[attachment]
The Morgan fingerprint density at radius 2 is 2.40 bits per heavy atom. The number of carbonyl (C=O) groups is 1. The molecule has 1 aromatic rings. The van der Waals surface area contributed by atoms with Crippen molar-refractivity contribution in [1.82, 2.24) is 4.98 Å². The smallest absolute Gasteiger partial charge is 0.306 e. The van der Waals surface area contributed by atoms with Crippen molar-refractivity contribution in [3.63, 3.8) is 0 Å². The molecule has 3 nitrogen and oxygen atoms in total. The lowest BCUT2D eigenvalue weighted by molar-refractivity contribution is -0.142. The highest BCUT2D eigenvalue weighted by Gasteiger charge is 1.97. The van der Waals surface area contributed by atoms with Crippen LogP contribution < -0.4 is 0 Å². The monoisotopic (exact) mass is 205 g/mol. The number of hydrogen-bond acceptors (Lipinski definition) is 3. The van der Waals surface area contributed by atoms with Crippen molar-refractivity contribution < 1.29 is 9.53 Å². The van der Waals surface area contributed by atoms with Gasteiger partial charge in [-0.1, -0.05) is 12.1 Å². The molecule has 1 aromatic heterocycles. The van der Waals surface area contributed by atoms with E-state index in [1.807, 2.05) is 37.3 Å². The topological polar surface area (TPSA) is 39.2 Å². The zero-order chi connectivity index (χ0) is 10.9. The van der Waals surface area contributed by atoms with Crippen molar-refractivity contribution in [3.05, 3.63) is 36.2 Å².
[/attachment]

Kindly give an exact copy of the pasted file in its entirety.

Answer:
The Morgan fingerprint density at radius 2 is 2.40 bits per heavy atom. The number of carbonyl (C=O) groups is 1. The molecule has 1 aromatic rings. The van der Waals surface area contributed by atoms with Crippen molar-refractivity contribution in [1.82, 2.24) is 4.98 Å². The smallest absolute Gasteiger partial charge is 0.306 e. The van der Waals surface area contributed by atoms with Crippen molar-refractivity contribution in [3.63, 3.8) is 0 Å². The molecule has 3 nitrogen and oxygen atoms in total. The lowest BCUT2D eigenvalue weighted by molar-refractivity contribution is -0.142. The highest BCUT2D eigenvalue weighted by Gasteiger charge is 1.97. The van der Waals surface area contributed by atoms with Crippen LogP contribution < -0.4 is 0 Å². The monoisotopic (exact) mass is 205 g/mol. The number of hydrogen-bond acceptors (Lipinski definition) is 3. The van der Waals surface area contributed by atoms with Crippen molar-refractivity contribution < 1.29 is 9.53 Å². The van der Waals surface area contributed by atoms with Gasteiger partial charge in [-0.1, -0.05) is 12.1 Å². The molecule has 1 aromatic heterocycles. The van der Waals surface area contributed by atoms with E-state index in [1.807, 2.05) is 37.3 Å². The topological polar surface area (TPSA) is 39.2 Å². The zero-order chi connectivity index (χ0) is 10.9. The van der Waals surface area contributed by atoms with Crippen molar-refractivity contribution in [3.05, 3.63) is 36.2 Å².